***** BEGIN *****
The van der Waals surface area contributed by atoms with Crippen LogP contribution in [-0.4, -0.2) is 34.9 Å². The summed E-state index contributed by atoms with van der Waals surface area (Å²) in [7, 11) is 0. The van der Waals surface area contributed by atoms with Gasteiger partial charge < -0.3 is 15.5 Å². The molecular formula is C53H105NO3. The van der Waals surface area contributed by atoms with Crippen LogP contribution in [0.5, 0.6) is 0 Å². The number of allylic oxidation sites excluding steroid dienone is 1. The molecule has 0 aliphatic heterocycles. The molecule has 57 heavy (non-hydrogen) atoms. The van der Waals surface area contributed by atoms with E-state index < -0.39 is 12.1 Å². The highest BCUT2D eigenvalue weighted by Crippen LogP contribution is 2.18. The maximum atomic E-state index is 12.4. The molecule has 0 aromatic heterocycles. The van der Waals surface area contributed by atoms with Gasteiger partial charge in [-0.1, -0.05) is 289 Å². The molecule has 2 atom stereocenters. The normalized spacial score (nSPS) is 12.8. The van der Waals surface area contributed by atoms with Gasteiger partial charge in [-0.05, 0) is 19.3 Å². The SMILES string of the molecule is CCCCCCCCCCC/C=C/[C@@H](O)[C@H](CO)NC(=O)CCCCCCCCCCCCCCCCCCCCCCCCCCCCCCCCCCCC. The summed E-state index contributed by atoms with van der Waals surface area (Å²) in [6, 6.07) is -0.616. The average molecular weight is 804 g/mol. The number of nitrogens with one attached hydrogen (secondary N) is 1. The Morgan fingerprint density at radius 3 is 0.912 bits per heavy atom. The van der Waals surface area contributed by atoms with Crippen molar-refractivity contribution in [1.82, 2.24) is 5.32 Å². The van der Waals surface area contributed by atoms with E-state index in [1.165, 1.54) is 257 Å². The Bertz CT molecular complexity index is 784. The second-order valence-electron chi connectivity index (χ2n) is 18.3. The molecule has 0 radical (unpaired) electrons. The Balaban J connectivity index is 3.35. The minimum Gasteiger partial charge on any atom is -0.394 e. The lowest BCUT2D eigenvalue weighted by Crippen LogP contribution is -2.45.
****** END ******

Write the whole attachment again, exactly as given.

The van der Waals surface area contributed by atoms with Crippen LogP contribution in [-0.4, -0.2) is 34.9 Å². The summed E-state index contributed by atoms with van der Waals surface area (Å²) in [7, 11) is 0. The van der Waals surface area contributed by atoms with Gasteiger partial charge < -0.3 is 15.5 Å². The molecular formula is C53H105NO3. The van der Waals surface area contributed by atoms with Crippen LogP contribution in [0.5, 0.6) is 0 Å². The number of allylic oxidation sites excluding steroid dienone is 1. The molecule has 0 aliphatic heterocycles. The molecule has 57 heavy (non-hydrogen) atoms. The van der Waals surface area contributed by atoms with E-state index < -0.39 is 12.1 Å². The highest BCUT2D eigenvalue weighted by Crippen LogP contribution is 2.18. The maximum atomic E-state index is 12.4. The molecule has 0 aromatic heterocycles. The van der Waals surface area contributed by atoms with Gasteiger partial charge in [-0.1, -0.05) is 289 Å². The molecule has 2 atom stereocenters. The normalized spacial score (nSPS) is 12.8. The van der Waals surface area contributed by atoms with Gasteiger partial charge in [-0.05, 0) is 19.3 Å². The SMILES string of the molecule is CCCCCCCCCCC/C=C/[C@@H](O)[C@H](CO)NC(=O)CCCCCCCCCCCCCCCCCCCCCCCCCCCCCCCCCCCC. The summed E-state index contributed by atoms with van der Waals surface area (Å²) in [6, 6.07) is -0.616. The average molecular weight is 804 g/mol. The number of nitrogens with one attached hydrogen (secondary N) is 1. The Morgan fingerprint density at radius 3 is 0.912 bits per heavy atom. The van der Waals surface area contributed by atoms with Crippen molar-refractivity contribution in [1.82, 2.24) is 5.32 Å². The van der Waals surface area contributed by atoms with E-state index in [1.165, 1.54) is 257 Å². The Bertz CT molecular complexity index is 784. The second-order valence-electron chi connectivity index (χ2n) is 18.3. The molecule has 0 radical (unpaired) electrons. The Balaban J connectivity index is 3.35. The minimum Gasteiger partial charge on any atom is -0.394 e. The lowest BCUT2D eigenvalue weighted by Crippen LogP contribution is -2.45.